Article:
Meanwhile, Domingos waits in prison, walking around in a circle with the other prisoners, talking and gesturing to himself.

Miguel hops a ride into town and goes to Mussunda, a tailor who is giving lessons in class consciousness to two young recruits to the movement. He argues that their society’s problems should not be viewed in terms of whites, blacks, and mulattoes, but in terms of rich and poor. Miguel tells him about Domingos, but Mussunda cannot identify the new prisoner. None of their local activists is so big and strong. He promises to somehow find out, and tells Miguel that there will be a big party for party activists on Saturday night.

Domingos is brought to his first interrogration session. He is interrogated by a Mestizo (a mulatto) and a white Portuguese, but he refuses to answer any of their questions. They are especially interested in his telling them who his white contact is. They tell him that his wife and child are waiting outside, but that he will never see them unless he talks. He still refuses to speak, even when confronted by the informer who denounced him. The Portuguese policeman calls him a filthy nigger and beats him brutally.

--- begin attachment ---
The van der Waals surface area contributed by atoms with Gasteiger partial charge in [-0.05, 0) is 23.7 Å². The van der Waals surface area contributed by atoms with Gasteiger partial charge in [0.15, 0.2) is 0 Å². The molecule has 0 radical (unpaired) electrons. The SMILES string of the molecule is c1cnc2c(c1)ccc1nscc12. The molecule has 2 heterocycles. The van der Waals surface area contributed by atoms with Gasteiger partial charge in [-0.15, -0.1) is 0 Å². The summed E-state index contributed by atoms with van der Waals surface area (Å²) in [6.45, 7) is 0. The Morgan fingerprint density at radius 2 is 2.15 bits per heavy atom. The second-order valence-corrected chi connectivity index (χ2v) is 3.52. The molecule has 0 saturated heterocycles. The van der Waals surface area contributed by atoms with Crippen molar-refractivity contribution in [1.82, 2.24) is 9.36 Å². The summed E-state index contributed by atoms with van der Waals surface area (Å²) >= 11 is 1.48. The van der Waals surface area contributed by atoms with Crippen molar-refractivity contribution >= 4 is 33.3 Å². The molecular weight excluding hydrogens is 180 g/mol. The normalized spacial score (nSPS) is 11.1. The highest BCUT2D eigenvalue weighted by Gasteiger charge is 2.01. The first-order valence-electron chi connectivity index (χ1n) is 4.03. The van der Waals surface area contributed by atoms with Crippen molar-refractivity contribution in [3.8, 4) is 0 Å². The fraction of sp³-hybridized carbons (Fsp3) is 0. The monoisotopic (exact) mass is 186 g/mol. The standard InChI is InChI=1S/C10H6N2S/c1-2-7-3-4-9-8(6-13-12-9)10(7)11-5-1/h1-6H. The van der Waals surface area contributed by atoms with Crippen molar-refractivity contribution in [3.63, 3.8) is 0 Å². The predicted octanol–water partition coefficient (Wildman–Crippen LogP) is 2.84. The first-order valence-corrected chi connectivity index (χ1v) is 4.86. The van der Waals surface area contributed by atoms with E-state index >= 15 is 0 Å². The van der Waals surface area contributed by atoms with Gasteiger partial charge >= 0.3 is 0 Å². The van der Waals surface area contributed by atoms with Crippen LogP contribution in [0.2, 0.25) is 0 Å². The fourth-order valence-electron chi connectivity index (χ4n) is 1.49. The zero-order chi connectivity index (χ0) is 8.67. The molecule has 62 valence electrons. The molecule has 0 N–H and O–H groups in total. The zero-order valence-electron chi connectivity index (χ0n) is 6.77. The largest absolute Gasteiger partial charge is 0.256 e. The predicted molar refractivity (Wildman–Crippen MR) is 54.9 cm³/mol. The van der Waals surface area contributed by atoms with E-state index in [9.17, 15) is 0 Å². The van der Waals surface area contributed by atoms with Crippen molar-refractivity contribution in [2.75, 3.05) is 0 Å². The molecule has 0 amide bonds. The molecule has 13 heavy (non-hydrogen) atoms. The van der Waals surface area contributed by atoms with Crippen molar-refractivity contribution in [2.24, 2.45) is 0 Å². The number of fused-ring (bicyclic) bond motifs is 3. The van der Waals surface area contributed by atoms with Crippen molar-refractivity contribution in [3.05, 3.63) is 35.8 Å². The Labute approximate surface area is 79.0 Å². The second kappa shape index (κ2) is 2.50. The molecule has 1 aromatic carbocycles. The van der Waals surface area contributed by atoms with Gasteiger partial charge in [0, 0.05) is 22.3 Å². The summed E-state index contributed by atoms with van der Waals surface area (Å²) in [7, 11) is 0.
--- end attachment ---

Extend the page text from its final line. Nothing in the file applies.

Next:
Miguel, who has been searching out all the Movement’s contacts in the region, reaches the village of Domingos and Maria, and finds the mother of Suminha, one of Domingos’ friends. She tells him that her son is still in hiding and reveals that the arrested man is Domingos, “a good family man.”

Later, in prison, Domingos is smuggled a note from his Movement contact, Timoteo. It tells him to have courage and to reveal nothing.

Maria again tries to see her husband in the political prison, but is told that they have no record of him. They tell her to try another prison.

Domingos, injured and clearly in pain, goes for his second interrogation. It will be his last–we see him being beaten, blow by blow, kick by kick.

Maria goes to the prison, where Zito sees her and correctly assumes that she is the prisoner’s wife. He runs and tells the old man, and they go to help her.